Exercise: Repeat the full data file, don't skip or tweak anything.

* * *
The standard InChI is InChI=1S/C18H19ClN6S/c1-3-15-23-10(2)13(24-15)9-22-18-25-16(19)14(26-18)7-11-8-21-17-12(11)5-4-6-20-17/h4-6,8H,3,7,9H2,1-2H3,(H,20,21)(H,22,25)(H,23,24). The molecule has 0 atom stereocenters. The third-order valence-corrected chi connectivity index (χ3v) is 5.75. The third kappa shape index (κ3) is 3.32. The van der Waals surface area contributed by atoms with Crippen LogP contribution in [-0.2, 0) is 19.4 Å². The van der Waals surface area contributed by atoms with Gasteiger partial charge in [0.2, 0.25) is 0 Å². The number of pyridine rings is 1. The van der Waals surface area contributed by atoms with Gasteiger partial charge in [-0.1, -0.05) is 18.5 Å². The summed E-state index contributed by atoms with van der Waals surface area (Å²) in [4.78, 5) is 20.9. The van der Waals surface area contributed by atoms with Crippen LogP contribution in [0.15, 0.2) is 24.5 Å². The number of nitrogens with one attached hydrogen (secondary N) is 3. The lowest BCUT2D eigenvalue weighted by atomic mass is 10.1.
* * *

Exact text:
The standard InChI is InChI=1S/C18H19ClN6S/c1-3-15-23-10(2)13(24-15)9-22-18-25-16(19)14(26-18)7-11-8-21-17-12(11)5-4-6-20-17/h4-6,8H,3,7,9H2,1-2H3,(H,20,21)(H,22,25)(H,23,24). The molecule has 0 atom stereocenters. The third-order valence-corrected chi connectivity index (χ3v) is 5.75. The third kappa shape index (κ3) is 3.32. The van der Waals surface area contributed by atoms with Crippen LogP contribution in [-0.2, 0) is 19.4 Å². The van der Waals surface area contributed by atoms with Gasteiger partial charge in [0.2, 0.25) is 0 Å². The number of pyridine rings is 1. The van der Waals surface area contributed by atoms with Gasteiger partial charge in [-0.1, -0.05) is 18.5 Å². The summed E-state index contributed by atoms with van der Waals surface area (Å²) in [4.78, 5) is 20.9. The van der Waals surface area contributed by atoms with Crippen LogP contribution in [0.15, 0.2) is 24.5 Å². The number of nitrogens with one attached hydrogen (secondary N) is 3. The lowest BCUT2D eigenvalue weighted by atomic mass is 10.1.